I also like the early version by Anne Murray as well.
  • Barry from Sauquoit, NyOn February 24th, 1973 "Killing Me Softly with His Song" became #1 and stayed there for four weeks; then "Love Train" by The O'Jays took over the top spot for one week. But "Killing Me Softly with His Song" reclaimed #1 for another week, for a total of 5 weeks at #1 and 16 weeks in the Top 100!!!
  • Fred from Laurel, MdIn the opening line of the refrain, I had always thought she was saying, "Strumming my fate with his fingers," which I find slightly more poetic than "pain," because of that little alliteration (the two f's), which complements the one in the third line ("softly" and "song" - two s's); and when listening to it now, I can hear it either way. But everyone has it the way it appears here ("pain"), so that's probably right. Still, if I ever perform this, maybe I'll do it my way, even though I'm not Paul Anka ;-)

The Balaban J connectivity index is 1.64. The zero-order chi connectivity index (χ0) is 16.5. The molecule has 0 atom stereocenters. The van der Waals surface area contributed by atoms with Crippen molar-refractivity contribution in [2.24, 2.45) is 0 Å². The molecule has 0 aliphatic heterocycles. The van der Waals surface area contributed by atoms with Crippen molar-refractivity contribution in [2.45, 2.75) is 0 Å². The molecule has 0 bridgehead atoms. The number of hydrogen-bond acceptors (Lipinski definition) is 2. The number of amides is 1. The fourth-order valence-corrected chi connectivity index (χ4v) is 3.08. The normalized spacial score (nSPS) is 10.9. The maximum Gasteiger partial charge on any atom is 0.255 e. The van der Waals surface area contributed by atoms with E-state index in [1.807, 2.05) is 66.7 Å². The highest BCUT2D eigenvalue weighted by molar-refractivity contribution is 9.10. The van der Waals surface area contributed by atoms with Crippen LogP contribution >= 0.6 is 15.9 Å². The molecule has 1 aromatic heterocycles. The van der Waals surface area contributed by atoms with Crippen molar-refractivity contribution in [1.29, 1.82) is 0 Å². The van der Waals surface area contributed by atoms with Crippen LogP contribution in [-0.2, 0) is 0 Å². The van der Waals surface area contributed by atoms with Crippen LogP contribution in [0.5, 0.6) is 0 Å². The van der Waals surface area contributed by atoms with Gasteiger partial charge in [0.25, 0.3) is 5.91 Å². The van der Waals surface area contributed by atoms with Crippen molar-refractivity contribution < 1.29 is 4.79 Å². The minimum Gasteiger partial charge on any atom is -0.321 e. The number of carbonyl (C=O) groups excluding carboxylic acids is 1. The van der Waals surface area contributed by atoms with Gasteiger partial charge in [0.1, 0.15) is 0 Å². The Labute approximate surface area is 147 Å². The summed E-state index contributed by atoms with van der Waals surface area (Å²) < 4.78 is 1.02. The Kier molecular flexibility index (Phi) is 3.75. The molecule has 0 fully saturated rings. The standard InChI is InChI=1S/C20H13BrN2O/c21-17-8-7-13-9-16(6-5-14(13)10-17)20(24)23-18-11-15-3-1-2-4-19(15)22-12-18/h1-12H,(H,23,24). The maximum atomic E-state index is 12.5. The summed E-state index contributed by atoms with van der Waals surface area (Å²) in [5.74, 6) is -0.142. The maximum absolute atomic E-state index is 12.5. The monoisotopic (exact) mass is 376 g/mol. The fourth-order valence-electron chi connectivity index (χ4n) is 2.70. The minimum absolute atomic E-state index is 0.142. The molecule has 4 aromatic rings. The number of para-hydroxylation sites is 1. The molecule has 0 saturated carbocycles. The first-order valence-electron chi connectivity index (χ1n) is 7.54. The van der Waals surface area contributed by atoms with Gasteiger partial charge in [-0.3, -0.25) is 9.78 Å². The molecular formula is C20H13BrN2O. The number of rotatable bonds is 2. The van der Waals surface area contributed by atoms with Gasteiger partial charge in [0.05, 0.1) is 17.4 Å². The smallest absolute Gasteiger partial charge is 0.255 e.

• Anastasia from Kyiv, UkraineJackson 5 cover is the best, so soul-touching - Michael's voice
  • Lilly from Chicago, IlI love the Fugees cover, it's very beautiful. I just don't like the part in the end where they yell, etc.
  • Kenneth from Albany, NyThe song "empty chairs" was the Don McLean song that inspired this poem. At the time, Don McLean was not A-list.
  • Aya from Nsw, -The Jackson 5 cover of this song is incredible!
  • Bertrand from Paris, FranceOn their second album [b] The Score [b], the Fugees proved that hip hop could be about much more than gangstas. Lauryn Hill's stunning voice was at the heart of this major hit remake of Roberta Flack's "Killing Me Softly With His Song."